Murray finished 21st in both QB DYAR and QB DVOA, and he was sacked a league-high 48 times. But by the end of the season, his performance was strong enough to earn him the NFL's Offensive Rookie of the Year award. All told, the 2019 Arizona offense made the third-largest year-over-year improvement since 1986, according to the Football Outsiders Almanac. This was a successful work in progress.

Fast-forward to 2020. The Cardinals pulled off a heist by trading running back David Johnson, a second-round pick, and a 2021 fourth-round pick for wideout DeAndre Hopkins and a 2020 fourth-round pick. This gave Murray, who relied heavily on Christian Kirk and an aging Larry Fitzgerald, a playmaking target. The addition of Hopkins paid immediate dividends against a San Francisco defense that had been among the NFL's best last season. Hopkins had 14 catches on 16 targets for 151 yards, including this backbreaker that set up Drake's game-winning TD with 5:03 to play:

If you're wondering how Hopkins could be left that open in a spot like that, it's because of the play design. Hopkins and tight end Dan Arnold ran what's known as a mesh concept by crossing the field close to each other, with wideout Kirk streaking upfield behind Arnold. The object is to drag defenders into a tight window in which one of them may get rubbed out of the play, but the Niners flat-out lost Hopkins.

By drawing up lots of crossing routes and quick throws, Kingsbury tends to put Murray into situations in which he can make easy throws. Murray attempted just two passes of 20 or more air yards on Sunday, per PFF, and his time to throw was 2.42 seconds, the fourth-fastest in the league, according to NFL Next Gen Stats. Murray saw pressure on just 23.5% of his dropbacks, according to PFF, versus 29.5% last year.

Murray took so many sacks last season in part because he tried to extend plays. In another encouraging sign for the Cardinals on Sunday, he took what the defense gave him and didn't hesitate to run when there was an opening. He rushed for a team-high 91 yards, including this 22-yard TD scamper early in the fourth quarter:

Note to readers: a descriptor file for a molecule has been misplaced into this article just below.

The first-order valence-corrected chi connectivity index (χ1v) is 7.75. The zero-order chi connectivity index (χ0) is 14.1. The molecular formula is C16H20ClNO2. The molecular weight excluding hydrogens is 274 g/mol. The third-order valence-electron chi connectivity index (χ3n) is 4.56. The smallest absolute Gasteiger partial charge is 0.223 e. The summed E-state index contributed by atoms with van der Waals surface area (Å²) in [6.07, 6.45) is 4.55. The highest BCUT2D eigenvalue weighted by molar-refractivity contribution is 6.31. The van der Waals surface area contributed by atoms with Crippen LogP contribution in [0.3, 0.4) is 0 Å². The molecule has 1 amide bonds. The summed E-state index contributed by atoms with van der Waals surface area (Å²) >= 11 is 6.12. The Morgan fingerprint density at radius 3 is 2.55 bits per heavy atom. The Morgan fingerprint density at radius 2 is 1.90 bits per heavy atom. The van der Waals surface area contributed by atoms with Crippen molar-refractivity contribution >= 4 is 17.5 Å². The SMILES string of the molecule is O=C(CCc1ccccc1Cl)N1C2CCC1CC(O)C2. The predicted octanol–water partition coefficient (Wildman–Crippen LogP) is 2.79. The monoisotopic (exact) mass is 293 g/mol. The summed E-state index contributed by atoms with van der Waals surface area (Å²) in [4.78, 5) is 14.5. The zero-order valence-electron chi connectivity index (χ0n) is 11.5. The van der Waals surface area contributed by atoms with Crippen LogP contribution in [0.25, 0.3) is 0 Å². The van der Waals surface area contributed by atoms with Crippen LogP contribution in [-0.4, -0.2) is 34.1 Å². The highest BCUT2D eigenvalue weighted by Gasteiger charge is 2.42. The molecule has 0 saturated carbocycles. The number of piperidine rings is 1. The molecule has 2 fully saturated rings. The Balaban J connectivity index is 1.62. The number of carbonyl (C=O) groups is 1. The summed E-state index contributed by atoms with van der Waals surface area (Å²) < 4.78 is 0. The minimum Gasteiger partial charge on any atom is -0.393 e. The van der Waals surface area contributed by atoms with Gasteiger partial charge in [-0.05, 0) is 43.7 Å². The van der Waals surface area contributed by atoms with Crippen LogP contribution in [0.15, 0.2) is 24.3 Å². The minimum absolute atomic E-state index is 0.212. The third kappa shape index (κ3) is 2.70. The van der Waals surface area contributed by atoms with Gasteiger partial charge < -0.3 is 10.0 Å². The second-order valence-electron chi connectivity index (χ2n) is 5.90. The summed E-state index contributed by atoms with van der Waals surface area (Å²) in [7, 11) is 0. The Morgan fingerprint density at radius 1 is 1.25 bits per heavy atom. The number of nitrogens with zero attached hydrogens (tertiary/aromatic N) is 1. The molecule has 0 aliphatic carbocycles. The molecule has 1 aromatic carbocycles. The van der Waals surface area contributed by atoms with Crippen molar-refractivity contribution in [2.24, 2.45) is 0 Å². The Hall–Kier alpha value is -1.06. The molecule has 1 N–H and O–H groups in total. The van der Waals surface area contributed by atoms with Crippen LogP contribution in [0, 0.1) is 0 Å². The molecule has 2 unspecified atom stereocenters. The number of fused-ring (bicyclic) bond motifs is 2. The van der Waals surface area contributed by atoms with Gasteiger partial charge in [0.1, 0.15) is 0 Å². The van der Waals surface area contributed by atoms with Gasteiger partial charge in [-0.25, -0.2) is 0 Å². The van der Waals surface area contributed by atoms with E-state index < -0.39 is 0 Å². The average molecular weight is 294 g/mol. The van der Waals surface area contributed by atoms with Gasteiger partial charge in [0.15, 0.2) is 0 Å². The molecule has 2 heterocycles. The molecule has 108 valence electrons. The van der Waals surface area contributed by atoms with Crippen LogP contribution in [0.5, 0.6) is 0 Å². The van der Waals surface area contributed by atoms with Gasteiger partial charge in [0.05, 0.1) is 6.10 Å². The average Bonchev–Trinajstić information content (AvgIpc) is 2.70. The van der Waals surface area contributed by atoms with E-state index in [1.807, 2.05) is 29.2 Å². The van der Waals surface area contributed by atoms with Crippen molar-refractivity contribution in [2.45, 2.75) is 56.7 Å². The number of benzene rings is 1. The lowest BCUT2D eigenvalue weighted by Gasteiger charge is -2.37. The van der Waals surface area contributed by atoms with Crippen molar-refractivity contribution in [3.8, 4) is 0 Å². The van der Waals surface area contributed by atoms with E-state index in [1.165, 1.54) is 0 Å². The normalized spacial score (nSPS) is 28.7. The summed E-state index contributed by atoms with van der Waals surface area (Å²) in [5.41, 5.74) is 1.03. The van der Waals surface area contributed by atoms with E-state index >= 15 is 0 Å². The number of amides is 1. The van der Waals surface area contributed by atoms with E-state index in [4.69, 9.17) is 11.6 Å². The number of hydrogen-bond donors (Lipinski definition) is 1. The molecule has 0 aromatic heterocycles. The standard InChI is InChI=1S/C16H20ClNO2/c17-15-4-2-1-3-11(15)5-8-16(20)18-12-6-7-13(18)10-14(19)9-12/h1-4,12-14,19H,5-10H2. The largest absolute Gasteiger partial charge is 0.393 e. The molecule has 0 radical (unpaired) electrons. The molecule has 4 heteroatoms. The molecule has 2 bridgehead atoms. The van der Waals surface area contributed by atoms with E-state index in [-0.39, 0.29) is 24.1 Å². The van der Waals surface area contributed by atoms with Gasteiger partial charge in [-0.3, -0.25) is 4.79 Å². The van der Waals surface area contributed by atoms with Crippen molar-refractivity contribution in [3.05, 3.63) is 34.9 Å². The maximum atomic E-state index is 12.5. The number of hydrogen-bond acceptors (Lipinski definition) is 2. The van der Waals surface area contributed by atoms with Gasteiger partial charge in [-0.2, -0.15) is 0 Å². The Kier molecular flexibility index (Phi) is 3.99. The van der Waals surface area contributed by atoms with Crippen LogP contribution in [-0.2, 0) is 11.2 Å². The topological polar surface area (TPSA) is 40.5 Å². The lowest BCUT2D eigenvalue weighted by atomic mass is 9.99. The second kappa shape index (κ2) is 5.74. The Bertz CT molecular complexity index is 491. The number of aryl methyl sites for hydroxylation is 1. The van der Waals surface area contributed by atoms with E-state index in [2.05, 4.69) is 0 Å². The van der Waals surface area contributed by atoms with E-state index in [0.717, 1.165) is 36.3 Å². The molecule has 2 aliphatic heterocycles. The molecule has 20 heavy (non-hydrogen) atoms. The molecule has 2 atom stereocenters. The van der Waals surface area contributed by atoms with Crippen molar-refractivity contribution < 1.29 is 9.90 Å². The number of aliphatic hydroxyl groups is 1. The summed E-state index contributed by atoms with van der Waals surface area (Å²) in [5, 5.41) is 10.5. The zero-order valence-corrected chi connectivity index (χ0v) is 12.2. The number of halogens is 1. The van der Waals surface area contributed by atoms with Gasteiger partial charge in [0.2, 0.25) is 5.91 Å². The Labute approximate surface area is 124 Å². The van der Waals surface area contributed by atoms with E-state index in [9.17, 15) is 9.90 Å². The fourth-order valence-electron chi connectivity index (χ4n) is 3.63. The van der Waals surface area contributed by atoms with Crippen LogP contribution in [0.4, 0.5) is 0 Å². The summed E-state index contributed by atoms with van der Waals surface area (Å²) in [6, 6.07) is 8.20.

On the Cardinals' first possession of the second half, Murray also jetted 25 yards to pick up a first down on third-and-17, and he followed that two plays later with an 8-yard scramble after a penalty. The possession ended with a missed field goal, but you get the idea.

That kind of quick-thinking rushing element, rather than a reliance on making plays with his arm, will allow Murray to progress this season. And having Hopkins in the fold as a surefire top target gives Kingsbury lots to work with, too.

It's one game, so it's tempting to get carried away, especially with the NFC West shaping up to be the NFL's best division. With upcoming home games against Washington and the Lions before visits to the Panthers and Jets, the early schedule gives Arizona a chance to rack up some wins before it encounters the remainder of the division gauntlet. There's a long way to go and much can happen, but it's plain to see the Cardinals have the foundational elements in place to compete for their first trip to the playoffs in five years.

Dom Cosentino is a senior features writer at theScore.

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Are the Arizona Cardinals finally onto something?